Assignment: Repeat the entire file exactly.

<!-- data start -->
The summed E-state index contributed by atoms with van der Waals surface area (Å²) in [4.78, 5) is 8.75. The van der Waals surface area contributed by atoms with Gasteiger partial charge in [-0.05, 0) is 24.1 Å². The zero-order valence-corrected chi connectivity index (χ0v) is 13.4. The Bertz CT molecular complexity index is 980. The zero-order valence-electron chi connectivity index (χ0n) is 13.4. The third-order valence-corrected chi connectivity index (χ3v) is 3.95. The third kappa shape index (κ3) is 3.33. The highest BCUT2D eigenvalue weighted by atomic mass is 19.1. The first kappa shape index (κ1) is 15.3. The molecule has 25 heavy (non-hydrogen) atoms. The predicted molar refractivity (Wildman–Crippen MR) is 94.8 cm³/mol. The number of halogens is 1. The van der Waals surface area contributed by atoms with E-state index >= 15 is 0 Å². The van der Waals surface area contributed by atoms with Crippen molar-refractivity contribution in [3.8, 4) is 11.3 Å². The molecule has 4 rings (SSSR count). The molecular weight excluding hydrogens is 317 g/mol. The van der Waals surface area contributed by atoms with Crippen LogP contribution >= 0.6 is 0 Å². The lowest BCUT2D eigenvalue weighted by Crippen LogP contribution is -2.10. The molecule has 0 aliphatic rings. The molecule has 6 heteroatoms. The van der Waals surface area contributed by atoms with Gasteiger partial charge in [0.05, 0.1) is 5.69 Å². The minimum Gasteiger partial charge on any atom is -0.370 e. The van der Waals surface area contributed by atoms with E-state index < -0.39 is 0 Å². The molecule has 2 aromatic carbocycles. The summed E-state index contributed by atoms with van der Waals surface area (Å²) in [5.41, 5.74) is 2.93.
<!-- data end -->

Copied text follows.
The summed E-state index contributed by atoms with van der Waals surface area (Å²) in [4.78, 5) is 8.75. The van der Waals surface area contributed by atoms with Gasteiger partial charge in [-0.05, 0) is 24.1 Å². The zero-order valence-corrected chi connectivity index (χ0v) is 13.4. The Bertz CT molecular complexity index is 980. The zero-order valence-electron chi connectivity index (χ0n) is 13.4. The third-order valence-corrected chi connectivity index (χ3v) is 3.95. The third kappa shape index (κ3) is 3.33. The highest BCUT2D eigenvalue weighted by atomic mass is 19.1. The first kappa shape index (κ1) is 15.3. The molecule has 25 heavy (non-hydrogen) atoms. The predicted molar refractivity (Wildman–Crippen MR) is 94.8 cm³/mol. The number of halogens is 1. The van der Waals surface area contributed by atoms with E-state index >= 15 is 0 Å². The van der Waals surface area contributed by atoms with Crippen molar-refractivity contribution in [3.8, 4) is 11.3 Å². The molecule has 4 rings (SSSR count). The molecular weight excluding hydrogens is 317 g/mol. The van der Waals surface area contributed by atoms with Crippen LogP contribution >= 0.6 is 0 Å². The lowest BCUT2D eigenvalue weighted by Crippen LogP contribution is -2.10. The molecule has 0 aliphatic rings. The molecule has 6 heteroatoms. The van der Waals surface area contributed by atoms with Gasteiger partial charge in [0.05, 0.1) is 5.69 Å². The minimum Gasteiger partial charge on any atom is -0.370 e. The van der Waals surface area contributed by atoms with E-state index < -0.39 is 0 Å². The molecule has 2 aromatic carbocycles. The summed E-state index contributed by atoms with van der Waals surface area (Å²) in [5.41, 5.74) is 2.93.